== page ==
Tuberculosis (TB) is an airborne disease, caused by bacteria, that affects the lungs. When a person with TB coughs, sneezes or spits, they spray the TB germs into the air and an uninfected person only needs to inhale a few of these germs to catch the disease. Thankfully, TB is both curable and preventable.
TB remains the world’s deadliest infectious killer though with around 100, 000 cases every year in Nigeria alone. Without proper treatment, almost half of all people with Tuberculosis will die.
World Tuberculosis Day (March 24) commemorates the day in 1882 the bacterium that causes the disease was discovered. At the time, the disease was raging through Europe and the Americas, causing the death of one out of every seven people. This discovery opened the way towards diagnosing and curing this disease.
Who is most at risk?
Tuberculosis mostly affects adults and over 95% of cases and deaths are in developing countries. In 2017 though, one million children below 14 years old had the disease and 230 000 children (including those with HIV associated TB) died from the disease.
Kinds of Tuberculosis
Doctors make a distinction between two kinds of tuberculosis infections: latent and active. When latent, the bacteria remains in the body but causes no symptoms and are not contagious. When active, the bacteria causes symptoms and can be transmitted to others.
About ¼ of the world’s population has latent TB and have up to a 15% lifetime risk of falling ill with TB. People who smoke, are malnourished or have HIV have a much higher risk of falling ill.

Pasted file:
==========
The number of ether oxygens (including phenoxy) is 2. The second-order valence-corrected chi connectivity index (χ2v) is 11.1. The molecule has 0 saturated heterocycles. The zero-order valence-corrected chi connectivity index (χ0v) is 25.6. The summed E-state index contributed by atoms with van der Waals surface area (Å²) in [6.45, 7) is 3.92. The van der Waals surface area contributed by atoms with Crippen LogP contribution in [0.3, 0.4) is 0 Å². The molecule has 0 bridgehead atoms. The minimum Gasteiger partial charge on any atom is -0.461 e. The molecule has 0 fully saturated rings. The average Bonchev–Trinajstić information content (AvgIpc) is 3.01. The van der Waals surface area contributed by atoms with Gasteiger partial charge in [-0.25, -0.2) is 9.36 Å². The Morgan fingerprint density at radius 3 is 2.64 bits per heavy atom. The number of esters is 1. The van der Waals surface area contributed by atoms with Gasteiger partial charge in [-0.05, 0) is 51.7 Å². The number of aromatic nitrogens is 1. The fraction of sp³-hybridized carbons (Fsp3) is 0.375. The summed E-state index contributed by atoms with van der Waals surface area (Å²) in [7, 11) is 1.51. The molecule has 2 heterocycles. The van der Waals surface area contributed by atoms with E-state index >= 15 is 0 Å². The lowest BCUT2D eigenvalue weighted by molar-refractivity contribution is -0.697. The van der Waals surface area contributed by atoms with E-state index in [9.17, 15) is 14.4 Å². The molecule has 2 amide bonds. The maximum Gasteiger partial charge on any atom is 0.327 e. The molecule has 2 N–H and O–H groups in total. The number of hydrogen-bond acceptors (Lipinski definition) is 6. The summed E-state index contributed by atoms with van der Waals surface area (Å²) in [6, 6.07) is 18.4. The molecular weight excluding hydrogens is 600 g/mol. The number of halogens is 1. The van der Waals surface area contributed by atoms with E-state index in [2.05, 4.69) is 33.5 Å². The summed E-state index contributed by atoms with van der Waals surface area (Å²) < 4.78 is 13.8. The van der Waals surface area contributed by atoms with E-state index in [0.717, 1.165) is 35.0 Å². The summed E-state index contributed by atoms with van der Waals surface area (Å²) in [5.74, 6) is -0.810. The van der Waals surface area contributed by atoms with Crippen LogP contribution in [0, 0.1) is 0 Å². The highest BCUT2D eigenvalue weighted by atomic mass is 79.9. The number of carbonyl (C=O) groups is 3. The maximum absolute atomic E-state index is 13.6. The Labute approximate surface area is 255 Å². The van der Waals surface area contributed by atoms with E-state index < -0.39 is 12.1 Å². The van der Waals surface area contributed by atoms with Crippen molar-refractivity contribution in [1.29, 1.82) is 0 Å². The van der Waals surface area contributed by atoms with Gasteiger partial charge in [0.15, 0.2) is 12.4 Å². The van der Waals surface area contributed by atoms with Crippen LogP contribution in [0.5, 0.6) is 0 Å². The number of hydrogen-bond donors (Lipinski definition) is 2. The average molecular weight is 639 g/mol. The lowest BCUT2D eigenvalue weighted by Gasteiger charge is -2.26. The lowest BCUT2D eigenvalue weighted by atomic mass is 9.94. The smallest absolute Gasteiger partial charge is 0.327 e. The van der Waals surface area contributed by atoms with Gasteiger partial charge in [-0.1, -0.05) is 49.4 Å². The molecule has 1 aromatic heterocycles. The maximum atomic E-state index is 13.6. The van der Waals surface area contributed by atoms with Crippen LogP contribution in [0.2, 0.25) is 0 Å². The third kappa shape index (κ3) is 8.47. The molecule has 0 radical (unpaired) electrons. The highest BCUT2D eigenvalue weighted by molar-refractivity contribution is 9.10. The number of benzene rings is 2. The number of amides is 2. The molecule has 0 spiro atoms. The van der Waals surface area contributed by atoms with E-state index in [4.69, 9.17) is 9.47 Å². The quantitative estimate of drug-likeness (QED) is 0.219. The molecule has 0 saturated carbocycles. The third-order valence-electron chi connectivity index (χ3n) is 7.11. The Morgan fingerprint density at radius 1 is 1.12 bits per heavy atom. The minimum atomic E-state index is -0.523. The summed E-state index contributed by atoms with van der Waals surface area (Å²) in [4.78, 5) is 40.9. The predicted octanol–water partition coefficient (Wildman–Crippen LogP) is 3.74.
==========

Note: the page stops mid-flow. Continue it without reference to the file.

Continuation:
Common symptoms of tuberculosis
· Cough with sputum and blood
· Chest pains
· Weakness and weight loss
· Fever and night sweats
When a person develops active TB, the symptoms may be mild for many months. This can lead to delays in seeking care, and result in transmission of the bacteria to others. People with active TB can infect 15 other people through close contact over the course of a year.
If you feel any of these symptoms, please go to see a doctor immediately. Your Hygeia HMO plan provides free doctor consultations.
Tuberculosis can be diagnosed by examining samples under a microscope. More modern techniques include a skin test or a blood test.
Tuberculosis is treated with a standard 6 month course of 4 antimicrobial drugs provided with supervision and support to the patient by a health worker. Without such support, treatment adherence can be difficult and the disease can spread. The vast majority of TB cases can be cured when medicines are provided and taken properly.
Between 2000 and 2017, an estimated 54 million lives were saved through TB diagnosis and treatment.